Are all models susceptible to dysfunctional cognitions about eating and body image? The moderating role of personality styles

Autor(en): Blasczyk-Schiep, Sybilla
Sokola, Kaja
Fila-Witecka, Karolina
Kazen, Miguel
Stichwörter: ANOREXIA-NERVOSA; Body image; BULIMIA-NERVOSA; CULTURAL EXPECTATIONS; DISORDERS; Eating disorders; FASHION MODELS; MEDIA; METAANALYSIS; Personality styles; Psychiatry; Self-regulation; THINNESS; WEIGHT; WOMEN
Erscheinungsdatum: 2016
Herausgeber: SPRINGER
Journal: EATING AND WEIGHT DISORDERS-STUDIES ON ANOREXIA BULIMIA AND OBESITY
Volumen: 21
Ausgabe: 2
Startseite: 211
Seitenende: 220
Zusammenfassung: 
We investigated dysfunctional cognitions about eating and body image in relation to personality styles in a group of professional models. Dysfunctional cognitions in professional models (n = 43) and a control group (n = 43) were assessed with the `Eating Disorder Cognition Questionnaire' (EDCQ), eating attitudes with the `Eating Attitudes Test' (EAT), and personality with the `Personality Styles and Disorders Inventory' (PSDI-S). Models had higher scores than controls on the EDCQ and EAT and on nine scales of the PSDI-S. Moderation analyses showed significant interactions between groups and personality styles in predicting EDCQ scales: The ambitious/narcissistic style was related to ``negative body and self-esteem'', the conscientious/compulsive style to ``dietary restraint'', and the spontaneous/borderline style to ``loss of control in eating''. The results indicate that not all models are susceptible to dysfunctional cognitions about eating and body image. Models are at a higher risk of developing negative automatic thoughts and dysfunctional assumptions relating to body size, shape and weight, especially if they have high scores on the above personality styles.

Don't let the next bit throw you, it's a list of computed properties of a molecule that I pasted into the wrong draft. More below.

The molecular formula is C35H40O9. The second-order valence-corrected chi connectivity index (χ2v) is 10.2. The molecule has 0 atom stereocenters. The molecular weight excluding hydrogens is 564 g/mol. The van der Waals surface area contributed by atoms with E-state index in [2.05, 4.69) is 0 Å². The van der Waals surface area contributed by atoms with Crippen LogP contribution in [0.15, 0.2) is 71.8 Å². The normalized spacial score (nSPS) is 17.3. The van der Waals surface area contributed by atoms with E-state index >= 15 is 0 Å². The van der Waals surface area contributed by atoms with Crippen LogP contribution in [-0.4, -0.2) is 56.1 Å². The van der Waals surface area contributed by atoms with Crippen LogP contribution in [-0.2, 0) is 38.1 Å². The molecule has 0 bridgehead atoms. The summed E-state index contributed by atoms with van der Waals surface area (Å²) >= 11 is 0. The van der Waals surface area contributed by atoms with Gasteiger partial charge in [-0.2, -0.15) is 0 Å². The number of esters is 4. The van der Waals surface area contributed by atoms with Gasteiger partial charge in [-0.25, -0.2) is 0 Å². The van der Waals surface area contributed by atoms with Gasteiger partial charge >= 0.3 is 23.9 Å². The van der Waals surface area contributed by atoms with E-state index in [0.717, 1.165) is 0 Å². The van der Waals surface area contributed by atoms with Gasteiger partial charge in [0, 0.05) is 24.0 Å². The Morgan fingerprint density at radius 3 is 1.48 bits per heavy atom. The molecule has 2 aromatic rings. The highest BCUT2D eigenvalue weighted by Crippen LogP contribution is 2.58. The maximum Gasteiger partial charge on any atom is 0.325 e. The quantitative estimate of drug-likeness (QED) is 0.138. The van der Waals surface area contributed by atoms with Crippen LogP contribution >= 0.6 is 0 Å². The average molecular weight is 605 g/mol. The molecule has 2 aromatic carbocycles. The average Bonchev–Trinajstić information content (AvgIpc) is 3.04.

ISSN: 11244909
DOI: 10.1007/s40519-015-0228-6

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